Is There a Pharmaceutical Conspiracy?

One less publicised thing that Covid-19 may have perhaps revealed is the pharmaceutical conspiracy that exists.

In the face of the pandemic it is incredible what the pharmaceutical industry has achieved in producing a vaccine in such a short space of time. It shows what can be done when the will is there.

Unfortunately, more often than not, the pharmaceutical industry is not so productive. They may spend millions on research and development and regularly produce new drugs and treatments but their focus tends to be on finding ways to manage illnesses and diseases rather than on delivering cures.

There’s no cure for diabetes, cancer, heart disease, dementia, not even the common cold.

There is a reason for that.

Why would they want to find a cure for something? From their point of view it is far better to develop drugs that enable diseases to be controlled and managed. In so doing, patients require on-going treatments which mean that, for the pharmaceutical company, the monies keep rolling in.

Not only is there no long term incentive for the development of medical cures, there is in fact a disincentive to doing so. The fact that many pharmaceutical companies are so large and have a portfolio of drugs within their range means that if they were to launch a particular cure for an illness they would not only be producing something which does not generate repeat business and therefore would have limited sales but any curative would also take business away from their other drugs as they would no longer be needed if the patient is cured.

Given that the pharmaceutical industries have produced successful drugs that help manage or control a disease why would they want to jeopardise this cash cow by producing something that makes these managerial treatments obsolete?

Medical cures have a limited market and financial return; disease management has a much more appealing market and financial return.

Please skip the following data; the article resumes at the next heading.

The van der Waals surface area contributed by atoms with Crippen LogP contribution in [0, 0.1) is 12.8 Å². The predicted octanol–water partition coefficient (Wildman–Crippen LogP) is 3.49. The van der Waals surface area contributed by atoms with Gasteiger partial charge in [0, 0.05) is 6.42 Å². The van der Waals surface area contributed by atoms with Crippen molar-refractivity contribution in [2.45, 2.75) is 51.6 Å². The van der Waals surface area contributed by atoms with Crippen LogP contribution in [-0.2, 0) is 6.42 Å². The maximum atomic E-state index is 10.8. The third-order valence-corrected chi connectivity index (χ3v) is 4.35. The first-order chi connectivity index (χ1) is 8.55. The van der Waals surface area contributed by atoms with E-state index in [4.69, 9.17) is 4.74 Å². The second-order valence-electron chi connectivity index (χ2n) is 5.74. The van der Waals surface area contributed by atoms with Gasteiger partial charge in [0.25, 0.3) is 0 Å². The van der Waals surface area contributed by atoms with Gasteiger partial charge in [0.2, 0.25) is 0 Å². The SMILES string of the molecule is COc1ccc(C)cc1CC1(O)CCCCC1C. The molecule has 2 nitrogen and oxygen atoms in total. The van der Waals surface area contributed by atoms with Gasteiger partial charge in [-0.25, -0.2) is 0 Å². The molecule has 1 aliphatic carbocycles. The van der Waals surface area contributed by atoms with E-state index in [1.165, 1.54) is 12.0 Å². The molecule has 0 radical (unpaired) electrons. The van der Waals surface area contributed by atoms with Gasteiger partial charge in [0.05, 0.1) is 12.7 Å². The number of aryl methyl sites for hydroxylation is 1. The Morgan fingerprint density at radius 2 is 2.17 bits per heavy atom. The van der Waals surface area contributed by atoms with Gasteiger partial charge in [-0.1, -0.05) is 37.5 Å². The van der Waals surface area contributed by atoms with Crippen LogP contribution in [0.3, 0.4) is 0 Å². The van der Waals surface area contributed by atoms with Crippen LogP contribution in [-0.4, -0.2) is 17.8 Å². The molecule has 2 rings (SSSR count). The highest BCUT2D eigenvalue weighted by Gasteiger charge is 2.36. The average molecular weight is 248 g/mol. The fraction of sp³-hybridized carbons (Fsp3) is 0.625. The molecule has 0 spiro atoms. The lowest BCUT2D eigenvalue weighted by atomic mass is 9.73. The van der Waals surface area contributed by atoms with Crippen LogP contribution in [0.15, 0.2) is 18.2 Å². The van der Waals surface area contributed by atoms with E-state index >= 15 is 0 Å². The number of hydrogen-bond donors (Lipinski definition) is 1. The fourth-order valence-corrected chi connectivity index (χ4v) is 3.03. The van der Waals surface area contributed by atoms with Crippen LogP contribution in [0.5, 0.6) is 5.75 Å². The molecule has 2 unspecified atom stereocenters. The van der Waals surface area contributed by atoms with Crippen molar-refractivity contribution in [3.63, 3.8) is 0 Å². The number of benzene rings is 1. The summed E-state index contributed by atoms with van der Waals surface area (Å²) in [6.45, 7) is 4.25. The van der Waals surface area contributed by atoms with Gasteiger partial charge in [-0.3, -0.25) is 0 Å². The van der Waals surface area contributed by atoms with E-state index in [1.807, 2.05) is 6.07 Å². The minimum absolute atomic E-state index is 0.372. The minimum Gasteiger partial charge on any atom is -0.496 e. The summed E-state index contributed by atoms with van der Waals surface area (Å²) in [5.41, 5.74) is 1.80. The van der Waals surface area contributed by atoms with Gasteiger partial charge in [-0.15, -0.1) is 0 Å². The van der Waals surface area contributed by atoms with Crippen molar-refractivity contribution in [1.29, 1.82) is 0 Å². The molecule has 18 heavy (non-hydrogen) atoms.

In some ways, it is the same argument over the desire to produce an ever-lasting light bulb – why produce something that will eventually put yourself out of business?

An ethical concern would be that pharmaceutical companies might actually be sitting on medical cures. They have them in their research departments but there is just no long term business incentive to developing them.

Organisations will do what they need to do in order to maintain and drive the success and profitability of their business. Those actions may not necessarily be in the wider public interest. A couple of examples where this has happened are as follows:

  • In the past, supermarkets bought and held plots of land as potential sites for new stores but, more often than not, the real reason for such purchases was to prevent the competition from getting those sites.
  • Middle East countries have maintained the dominance of petrol as an energy source by limiting the development of alternative energies – buying out companies that might produce a future threat to their dominance, “encouraging” scientists and researchers to focus their attentions elsewhere. As a result, alternatives to petrol have been slow to emerge.